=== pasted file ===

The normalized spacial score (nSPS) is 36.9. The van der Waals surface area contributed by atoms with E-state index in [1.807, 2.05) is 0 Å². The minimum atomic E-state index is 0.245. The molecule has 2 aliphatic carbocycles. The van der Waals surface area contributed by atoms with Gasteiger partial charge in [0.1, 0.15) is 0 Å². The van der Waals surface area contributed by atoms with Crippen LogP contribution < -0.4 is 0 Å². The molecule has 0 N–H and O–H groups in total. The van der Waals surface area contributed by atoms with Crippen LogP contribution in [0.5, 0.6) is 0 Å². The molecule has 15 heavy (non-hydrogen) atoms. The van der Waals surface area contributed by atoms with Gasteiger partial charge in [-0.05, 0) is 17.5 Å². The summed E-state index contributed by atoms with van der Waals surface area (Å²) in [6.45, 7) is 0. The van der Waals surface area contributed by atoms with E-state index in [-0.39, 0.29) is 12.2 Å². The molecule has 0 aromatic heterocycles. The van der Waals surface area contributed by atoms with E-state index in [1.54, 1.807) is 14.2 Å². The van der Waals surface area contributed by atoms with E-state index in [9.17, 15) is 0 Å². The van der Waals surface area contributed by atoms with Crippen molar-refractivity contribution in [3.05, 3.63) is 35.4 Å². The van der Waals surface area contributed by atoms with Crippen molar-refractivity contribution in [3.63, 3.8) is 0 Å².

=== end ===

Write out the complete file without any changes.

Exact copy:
The normalized spacial score (nSPS) is 36.9. The van der Waals surface area contributed by atoms with E-state index in [1.807, 2.05) is 0 Å². The minimum atomic E-state index is 0.245. The molecule has 2 aliphatic carbocycles. The van der Waals surface area contributed by atoms with Gasteiger partial charge in [0.1, 0.15) is 0 Å². The van der Waals surface area contributed by atoms with Crippen LogP contribution < -0.4 is 0 Å². The molecule has 0 N–H and O–H groups in total. The van der Waals surface area contributed by atoms with Crippen LogP contribution in [0.5, 0.6) is 0 Å². The molecule has 15 heavy (non-hydrogen) atoms. The van der Waals surface area contributed by atoms with Gasteiger partial charge in [-0.05, 0) is 17.5 Å². The summed E-state index contributed by atoms with van der Waals surface area (Å²) in [6.45, 7) is 0. The van der Waals surface area contributed by atoms with E-state index in [-0.39, 0.29) is 12.2 Å². The molecule has 0 aromatic heterocycles. The van der Waals surface area contributed by atoms with E-state index in [1.54, 1.807) is 14.2 Å². The van der Waals surface area contributed by atoms with E-state index in [9.17, 15) is 0 Å². The van der Waals surface area contributed by atoms with Crippen molar-refractivity contribution in [3.05, 3.63) is 35.4 Å². The van der Waals surface area contributed by atoms with Crippen molar-refractivity contribution in [3.63, 3.8) is 0 Å².